Miracle Valley (2021) Review
Miracle Valley marks the directorial debut of Greg Sestero. You may remember him from The Room, or the book and movie he wrote about the making of that film, The Disaster Artist. He’s also no stranger to horror films either, having appeared in Infrared, Cyst and Retro Puppet Master among others. So it’s not that much of a surprise that he, like so many others, would turn to the genre for his first film. In this case, a throwback to the films of the 70s. In particular, the infamous Invasion of the Blood Farmers and desert cult films such as Race With the Devil, Enter the Devil, and The Brotherhood of Satan.
The prologue, in which Erika (Louisa Torres, Phantom of the Community Theatre, Beauty and the Beholder) is abducted off the deserted streets of a small town, recalls another non-desert set cult film from that era, Messiah of Evil. That gives way to credits and a song that seems to have stolen the organ riff from The Door’s “Break On Through” which is from 1967, close enough to the 70s to count.
After that, we meet our leads, David (Greg Sestero) and Sarah (Angela Mariano). He’s a photographer who seems a bit more concerned with getting a shot of a rare hawk than the state of their relationship. She’s not happy that he insisted she join him on this trip rather than stay at the hospital with her terminally ill mother. Her mood isn’t improved when she finds out that, despite what he said, his friends will be joining them on the trip.
Sestero sets things up nicely, if a bit obviously, through Miracle Valley’s first act. David has been given use of the house by an anonymous couple who are fans of his work. The house itself is located in a valley with a history of ghostly activity, and more recently a cult that vanished after a violent clash with locals. So when Father Jake (Rick Edwards, Hearts and Armour, Santa Barbara) turns up talking about Sarah’s “incredible aura” and invites them to “The Great Awakening” you know bad things are about to happen.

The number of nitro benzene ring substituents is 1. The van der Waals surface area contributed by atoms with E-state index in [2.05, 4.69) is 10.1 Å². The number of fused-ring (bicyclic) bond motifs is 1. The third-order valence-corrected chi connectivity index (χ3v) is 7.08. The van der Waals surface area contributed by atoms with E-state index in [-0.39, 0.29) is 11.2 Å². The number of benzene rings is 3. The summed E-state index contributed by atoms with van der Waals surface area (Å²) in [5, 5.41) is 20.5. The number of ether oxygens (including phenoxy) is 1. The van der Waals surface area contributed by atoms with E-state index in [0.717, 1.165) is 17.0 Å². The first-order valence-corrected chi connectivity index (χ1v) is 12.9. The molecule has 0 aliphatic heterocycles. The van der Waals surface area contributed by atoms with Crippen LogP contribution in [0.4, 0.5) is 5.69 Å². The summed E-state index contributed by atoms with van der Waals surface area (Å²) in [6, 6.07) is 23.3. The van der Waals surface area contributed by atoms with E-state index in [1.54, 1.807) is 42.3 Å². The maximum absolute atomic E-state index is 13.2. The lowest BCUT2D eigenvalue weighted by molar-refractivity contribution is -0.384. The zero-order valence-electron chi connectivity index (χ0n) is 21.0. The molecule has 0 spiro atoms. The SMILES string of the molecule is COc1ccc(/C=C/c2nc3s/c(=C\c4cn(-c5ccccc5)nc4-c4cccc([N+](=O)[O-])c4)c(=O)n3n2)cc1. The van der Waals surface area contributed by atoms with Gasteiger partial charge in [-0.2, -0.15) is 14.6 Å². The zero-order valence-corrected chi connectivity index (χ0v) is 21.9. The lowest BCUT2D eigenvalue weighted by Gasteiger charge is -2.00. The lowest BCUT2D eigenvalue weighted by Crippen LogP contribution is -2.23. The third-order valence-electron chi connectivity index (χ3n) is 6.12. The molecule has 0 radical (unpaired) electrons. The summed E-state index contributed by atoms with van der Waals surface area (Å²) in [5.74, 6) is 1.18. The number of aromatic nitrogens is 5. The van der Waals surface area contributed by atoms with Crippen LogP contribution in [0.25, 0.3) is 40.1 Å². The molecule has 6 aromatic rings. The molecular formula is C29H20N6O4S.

Unfortunately, as Miracle Valley goes on, it starts to waver between interestingly weird and incredibly obvious. One of its major plot points comes about via such a blatantly staged bit of manipulation, I couldn’t believe the character involved didn’t notice it. And that’s not the only moment where characters have to act in absolutely unbelievable ways to move the plot along.
The plot itself has its own issues as Miracle Valley turns into a weird mix of The Manson Family and mad science revolving around bloodlines with magical properties. I did mention Invasion of the Blood Farmers, didn’t I? While it lacks that film’s poverty-stricken charm, it makes up for it with a splatter-filled finale that sees limbs hacked off and a head literally torn from its body.
I admit I went into Miracle Valley half expecting a train wreck. But, while the film has its share of problems, it’s not actually bad. Mostly it suffers from, as noted, badly written plot devices. Sestero also needed to figure out if he was making a serious horror film or an enjoyably cheesy exercise in bloodshed. The repeated shifts in the film’s tone kept pulling me out of the film.
There’s still enough that works to make Miracle Valley worth watching. The characters get annoying at times, but it’s never dull and it does have some good effects. Sestero shows some potential as a director, and I’ll be watching for his UFO film Forbidden Sky.
Although it isn’t billed as an original or exclusive, Tubi seems to be the only place Miracle Valley is available to stream. It is however available as a Blu-ray directly from Sestero’s website. And if you’re looking for more films like it, FilmTagger can suggest a few,